DCI Gene Hunt is back, but he's no longer the self-styled "Sheriff of Manchester." Flanked by his faithful sidekicks, Ray Carling and Chris Skelton, and drawn by the action and intrigue of ... See full summary »
The question remains - did Gene hunt kill Sam Tyler? Alex needs to know and all is revealed in the final episode. Meanwhile the rest of the team are dealing with a Jewelry robbery and triple homicide...
DCI Gene Hunt is back, but he's no longer the self-styled "Sheriff of Manchester." Flanked by his faithful sidekicks, Ray Carling and Chris Skelton, and drawn by the action and intrigue of the London Met, Gene's turned his attentions to taking on the "southern nancy" criminal scum. However, Gene did not expect to be thrown together with a sexy, intelligent DI Alex Drake. Single mother to daughter Molly, Alex has rapidly risen through the ranks of the Met and, in the modern world of 2008, skillfully uses psychological profiling to capture suspects. When Alex and her daughter are kidnapped, she makes a daring attempt at escape, resulting in a horrific incident. Alex suddenly finds herself in 1981, interacting with familiar characters, not just from her own lifetime, but also from the detailed reports logged by none other than Sam Tyler, which Alex previously spent months poring over. Alex is ripped from her current world of sexual equality and respect in 2008, and finds herself opposite... Written by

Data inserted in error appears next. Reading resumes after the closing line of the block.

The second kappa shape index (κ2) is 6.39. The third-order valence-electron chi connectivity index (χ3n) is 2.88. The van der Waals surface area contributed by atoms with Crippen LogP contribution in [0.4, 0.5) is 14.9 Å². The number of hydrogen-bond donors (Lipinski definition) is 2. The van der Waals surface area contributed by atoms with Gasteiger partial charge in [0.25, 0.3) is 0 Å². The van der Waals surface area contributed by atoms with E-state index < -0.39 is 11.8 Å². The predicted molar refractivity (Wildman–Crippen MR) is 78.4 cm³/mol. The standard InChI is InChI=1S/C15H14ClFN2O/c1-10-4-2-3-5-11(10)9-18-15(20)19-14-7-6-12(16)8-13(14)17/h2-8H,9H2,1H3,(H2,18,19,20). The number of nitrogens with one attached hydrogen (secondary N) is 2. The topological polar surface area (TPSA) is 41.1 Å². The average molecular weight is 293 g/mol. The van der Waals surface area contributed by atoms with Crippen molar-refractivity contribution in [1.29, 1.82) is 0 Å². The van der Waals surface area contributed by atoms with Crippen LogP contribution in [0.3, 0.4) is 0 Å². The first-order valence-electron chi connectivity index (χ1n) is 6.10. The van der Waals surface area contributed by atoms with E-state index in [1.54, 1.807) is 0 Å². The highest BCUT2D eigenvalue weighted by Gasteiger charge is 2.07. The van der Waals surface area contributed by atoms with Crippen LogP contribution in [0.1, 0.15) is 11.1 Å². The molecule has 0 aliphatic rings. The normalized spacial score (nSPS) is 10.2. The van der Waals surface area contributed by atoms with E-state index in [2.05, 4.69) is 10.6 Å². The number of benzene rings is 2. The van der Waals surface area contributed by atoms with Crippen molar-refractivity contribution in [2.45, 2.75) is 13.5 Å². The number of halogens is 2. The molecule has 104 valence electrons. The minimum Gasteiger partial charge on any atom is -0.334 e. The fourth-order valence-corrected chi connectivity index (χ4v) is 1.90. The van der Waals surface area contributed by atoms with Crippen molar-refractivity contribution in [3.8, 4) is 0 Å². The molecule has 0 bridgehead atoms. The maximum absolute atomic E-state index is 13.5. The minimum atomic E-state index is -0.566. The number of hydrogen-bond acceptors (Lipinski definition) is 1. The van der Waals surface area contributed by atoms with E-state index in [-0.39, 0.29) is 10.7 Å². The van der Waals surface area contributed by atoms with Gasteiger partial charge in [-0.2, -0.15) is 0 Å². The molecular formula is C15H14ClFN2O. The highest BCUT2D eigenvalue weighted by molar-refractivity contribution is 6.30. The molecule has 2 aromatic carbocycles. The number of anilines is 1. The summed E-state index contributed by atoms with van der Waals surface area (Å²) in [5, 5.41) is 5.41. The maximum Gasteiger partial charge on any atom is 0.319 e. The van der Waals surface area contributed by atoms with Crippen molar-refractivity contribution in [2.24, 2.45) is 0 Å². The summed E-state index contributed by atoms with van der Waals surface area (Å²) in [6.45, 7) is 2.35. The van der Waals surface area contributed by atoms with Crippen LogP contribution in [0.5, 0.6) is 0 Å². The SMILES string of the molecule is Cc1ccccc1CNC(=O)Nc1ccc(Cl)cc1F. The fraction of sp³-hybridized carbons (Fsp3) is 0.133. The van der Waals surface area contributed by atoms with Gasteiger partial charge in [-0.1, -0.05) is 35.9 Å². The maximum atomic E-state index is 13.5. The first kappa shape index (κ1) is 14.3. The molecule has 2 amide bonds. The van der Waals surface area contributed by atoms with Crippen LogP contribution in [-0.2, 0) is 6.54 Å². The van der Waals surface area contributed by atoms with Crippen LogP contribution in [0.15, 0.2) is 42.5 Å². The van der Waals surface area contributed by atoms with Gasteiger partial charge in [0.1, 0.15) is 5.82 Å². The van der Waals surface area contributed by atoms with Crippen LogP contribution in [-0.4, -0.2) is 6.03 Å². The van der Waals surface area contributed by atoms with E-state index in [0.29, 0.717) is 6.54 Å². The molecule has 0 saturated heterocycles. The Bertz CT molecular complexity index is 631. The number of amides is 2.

The typeface used in the end credits are from a Commodore PET computer, which is also the same computer that is on DCI Hunt's desk. See more »
The Audi Quattro used by Gene Hunt was not available for sale in the UK in 1981. He would have had to order it from continental Europe, thus it would probably be left-hand drive. This is acknowledged to in the extras, which speculate that Hunt could have gotten the car as "a dodgy import." See more »
Entertaining but not as good as yet as Life on Mars
I was a huge fan of Life on Mars so was expecting big things with Ashes to Ashes. However, I couldn't help feeling disappointed. It doesn't feel the same without John Simm. While Keeley Hawes adds a bit of glamour, I find her character slightly irritating. It seems less gritty and more reliant on humour. Philip Glenister is, as always, superb as Gene Hunt and Marshall Lancaster and Dean Andrews are like a modern day Laurel and Hardy and play their parts to perfection. I'm sure this series will be a huge hit and as I've only watched one episode, maybe I am expecting too much too soon. I hope I grow to love Ashes to Ashes as much as I loved Life on Mars. (I still miss John Simm though!)
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